Co-Design Process Overview
To address our changing coastline and increased flood risk across our communities and economies, the LA SAFE process is an innovative approach to community adaptation. In order to plan for a more resilient future, we created a planning process that integrates planning expertise, science, and most importantly, community members across the coast who are facing the challenge firsthand. The cycle of the process is iterative, continually moving between outreach and engagement, research and analysis – throughout the cycle, the LA SAFE team meets with stakeholders and community partners to address challenges and opportunities together. Our process relies on grassroots input from start to finish. We’ve created a feedback loop via five rounds of community meetings in each of our six initial launch parishes.
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In a process that shares power, community members get to shape the goals, come up with solutions, and help choose which should be implemented first. All participants get to roll up their sleeves and add ideas to the plans, as well as make decisions on what will happen.
To prioritize relationships means that we take care of one another and take time to actually get to know each other as people. It means that we do not treat people just as a source of survey data or as a means to an end. We value building relationships and trust with community members on the front lines of our coastal challenge.
This process will include all points of view, which means that we value the many kinds of diversity in our communities—and that we need everyone’s ideas to come up with the smartest solutions. To include all points of view, we have to bring all community members to the table—and we have to make sure that everyone feels respected and comfortable to share their particular point of view.
To use all kinds of knowledge means that we give equal respect to different kinds of knowledge, whether the knowledge comes from technical training or formal education, or whether it comes from life experiences, emotional responses or instinct. When we use all kinds of knowledge, we open up so many more possibilities for brilliant ideas.
We want to test solutions early & often, which means that we share and talk through ideas for solutions before we develop them in detail. We want the community to come up with ideas, choose what is most important, and help figure out how they will work. Because we are not leaping to any final solutions, we will have plenty of time to go back or change plans along the way.
As Louisiana invests to restore our coast, we must consider how to best adapt to new challenges and opportunities. Considering demographic, social, economic and environmental shifts helps us to plan in our communities, across our parishes and within the broader region toward a stronger and safer Louisiana.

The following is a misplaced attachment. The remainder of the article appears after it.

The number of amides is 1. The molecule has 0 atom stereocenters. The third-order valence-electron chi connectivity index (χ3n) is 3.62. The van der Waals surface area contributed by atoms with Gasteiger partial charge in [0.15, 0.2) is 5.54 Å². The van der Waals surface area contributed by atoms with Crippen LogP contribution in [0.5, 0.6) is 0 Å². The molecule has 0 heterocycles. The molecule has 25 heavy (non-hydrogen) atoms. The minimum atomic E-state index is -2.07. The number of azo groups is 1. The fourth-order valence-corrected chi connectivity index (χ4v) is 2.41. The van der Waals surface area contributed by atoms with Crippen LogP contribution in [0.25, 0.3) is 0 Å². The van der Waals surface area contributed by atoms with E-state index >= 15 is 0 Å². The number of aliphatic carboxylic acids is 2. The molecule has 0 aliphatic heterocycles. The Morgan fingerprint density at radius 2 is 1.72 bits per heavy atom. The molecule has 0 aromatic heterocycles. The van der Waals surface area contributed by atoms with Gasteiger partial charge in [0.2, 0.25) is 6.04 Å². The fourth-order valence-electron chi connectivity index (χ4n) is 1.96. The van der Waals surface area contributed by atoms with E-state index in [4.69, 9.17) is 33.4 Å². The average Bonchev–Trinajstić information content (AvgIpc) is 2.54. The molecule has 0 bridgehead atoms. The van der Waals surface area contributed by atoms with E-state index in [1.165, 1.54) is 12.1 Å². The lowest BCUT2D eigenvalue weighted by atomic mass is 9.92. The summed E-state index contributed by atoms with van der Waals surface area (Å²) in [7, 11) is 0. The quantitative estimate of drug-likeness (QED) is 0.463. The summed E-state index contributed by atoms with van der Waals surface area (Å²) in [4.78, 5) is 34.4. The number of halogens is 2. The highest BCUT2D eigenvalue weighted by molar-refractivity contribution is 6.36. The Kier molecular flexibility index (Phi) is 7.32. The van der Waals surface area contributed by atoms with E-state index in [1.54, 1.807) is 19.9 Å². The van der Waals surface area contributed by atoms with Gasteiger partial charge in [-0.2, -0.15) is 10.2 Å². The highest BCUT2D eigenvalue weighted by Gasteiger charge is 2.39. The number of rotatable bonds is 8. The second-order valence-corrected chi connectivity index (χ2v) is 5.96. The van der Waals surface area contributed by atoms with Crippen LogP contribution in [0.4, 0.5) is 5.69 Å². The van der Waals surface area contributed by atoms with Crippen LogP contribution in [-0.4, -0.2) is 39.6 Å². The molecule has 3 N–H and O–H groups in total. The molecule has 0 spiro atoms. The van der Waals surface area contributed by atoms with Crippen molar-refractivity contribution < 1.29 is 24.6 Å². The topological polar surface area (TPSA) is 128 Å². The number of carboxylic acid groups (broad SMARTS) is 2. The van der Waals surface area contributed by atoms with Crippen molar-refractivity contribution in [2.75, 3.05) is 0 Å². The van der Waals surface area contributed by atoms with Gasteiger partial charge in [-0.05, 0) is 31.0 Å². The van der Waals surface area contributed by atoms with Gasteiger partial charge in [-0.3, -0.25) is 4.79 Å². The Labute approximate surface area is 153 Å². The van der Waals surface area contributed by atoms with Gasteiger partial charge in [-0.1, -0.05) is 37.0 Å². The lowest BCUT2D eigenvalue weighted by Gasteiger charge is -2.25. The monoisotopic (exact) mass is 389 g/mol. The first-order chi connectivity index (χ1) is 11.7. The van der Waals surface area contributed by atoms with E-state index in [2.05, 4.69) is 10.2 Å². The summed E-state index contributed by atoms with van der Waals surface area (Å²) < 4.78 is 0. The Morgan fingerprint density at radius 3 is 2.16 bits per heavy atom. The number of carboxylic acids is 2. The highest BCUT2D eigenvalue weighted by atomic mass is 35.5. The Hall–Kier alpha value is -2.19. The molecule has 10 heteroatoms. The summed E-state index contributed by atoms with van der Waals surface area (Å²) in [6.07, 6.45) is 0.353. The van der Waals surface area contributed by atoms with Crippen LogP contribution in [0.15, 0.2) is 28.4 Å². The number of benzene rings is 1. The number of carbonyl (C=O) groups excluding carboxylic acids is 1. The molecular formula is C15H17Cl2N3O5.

We often think of land loss and coastal change as environmental challenges, but we increasingly experience the effects of those environmental issues inside our communities and across our economies. Our wetland landscapes provide a natural buffer against flooding and extreme storm events. As those swamps and marshes subside and diminish, our communities and economic drivers embedded within them are more vulnerable to storms. Flood events damage businesses, destroy homes and communities while disrupting daily life. We must consider flood risk as we invest to maintain our everyday services, our schools, our hospitals and our infrastructure. We must better understand when, where, why and how residents are already moving from one community to another. We must consider future flood risk from continued land loss as our communities grow and we plan new development, even with the tremendous investments to restore our protective wetland buffer.
These challenges are not purely environmental ones; they impact our communities in a collection of ways. We must plan for our communities and culture as well as our economy and jobs as we consider our environment and sustainability.
Our team includes planners, designers, community leaders, risk modelers, scientists, sociologists, architects, demographers, and most importantly, community members from across Louisiana’s coast. We are using this diversity of expertise to find a synergistic intersection of community vision, current and future environmental conditions, and the best planning practices.
Together, we are designing adaptation strategies that will support our communities and economies while addressing environmental risk.
Connecting Local to Regional
By the end of this process, each parish will have a plan that includes programs, policies and projects to support southeast Louisiana communities over the next 50 years, as land loss and flood risk continue to increase. These challenges are ones we expect to face over decades and generations.
Through September 2017, we had engaged almost 1,500 residents. One thing that we have heard from them is that issues related to stormwater, transportation and development policy cross parish boundaries. At the same time, within our parishes, individual communities experience very different effects of land loss and increased flood risk. Through this process, we are identifying local, regional, and state policy solutions as well as ways for governments to coordinate better across political boundaries.